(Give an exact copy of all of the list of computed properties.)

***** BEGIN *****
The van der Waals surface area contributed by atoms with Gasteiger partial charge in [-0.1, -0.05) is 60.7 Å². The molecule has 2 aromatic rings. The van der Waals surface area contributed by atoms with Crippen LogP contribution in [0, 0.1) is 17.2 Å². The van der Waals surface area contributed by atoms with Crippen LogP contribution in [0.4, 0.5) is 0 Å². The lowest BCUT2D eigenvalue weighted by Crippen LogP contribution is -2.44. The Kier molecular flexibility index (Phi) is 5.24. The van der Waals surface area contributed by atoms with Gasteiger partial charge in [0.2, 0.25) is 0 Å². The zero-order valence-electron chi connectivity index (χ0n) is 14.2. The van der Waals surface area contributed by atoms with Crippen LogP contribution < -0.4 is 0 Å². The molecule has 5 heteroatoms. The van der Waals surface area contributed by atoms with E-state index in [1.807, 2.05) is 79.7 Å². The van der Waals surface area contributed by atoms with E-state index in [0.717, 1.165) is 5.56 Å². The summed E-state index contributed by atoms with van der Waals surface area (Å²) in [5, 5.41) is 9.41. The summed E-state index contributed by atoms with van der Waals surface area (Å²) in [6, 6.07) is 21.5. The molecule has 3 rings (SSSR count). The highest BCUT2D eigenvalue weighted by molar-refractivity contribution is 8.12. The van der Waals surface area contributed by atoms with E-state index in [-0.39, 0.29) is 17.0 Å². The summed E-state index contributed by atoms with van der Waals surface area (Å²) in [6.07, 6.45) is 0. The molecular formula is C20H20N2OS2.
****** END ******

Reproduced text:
The van der Waals surface area contributed by atoms with Gasteiger partial charge in [-0.1, -0.05) is 60.7 Å². The molecule has 2 aromatic rings. The van der Waals surface area contributed by atoms with Crippen LogP contribution in [0, 0.1) is 17.2 Å². The van der Waals surface area contributed by atoms with Crippen LogP contribution in [0.4, 0.5) is 0 Å². The lowest BCUT2D eigenvalue weighted by Crippen LogP contribution is -2.44. The Kier molecular flexibility index (Phi) is 5.24. The van der Waals surface area contributed by atoms with Gasteiger partial charge in [0.2, 0.25) is 0 Å². The zero-order valence-electron chi connectivity index (χ0n) is 14.2. The van der Waals surface area contributed by atoms with Crippen LogP contribution < -0.4 is 0 Å². The molecule has 5 heteroatoms. The van der Waals surface area contributed by atoms with E-state index in [1.807, 2.05) is 79.7 Å². The van der Waals surface area contributed by atoms with E-state index in [0.717, 1.165) is 5.56 Å². The summed E-state index contributed by atoms with van der Waals surface area (Å²) in [5, 5.41) is 9.41. The summed E-state index contributed by atoms with van der Waals surface area (Å²) in [6, 6.07) is 21.5. The molecule has 3 rings (SSSR count). The highest BCUT2D eigenvalue weighted by molar-refractivity contribution is 8.12. The van der Waals surface area contributed by atoms with E-state index in [-0.39, 0.29) is 17.0 Å². The summed E-state index contributed by atoms with van der Waals surface area (Å²) in [6.07, 6.45) is 0. The molecular formula is C20H20N2OS2.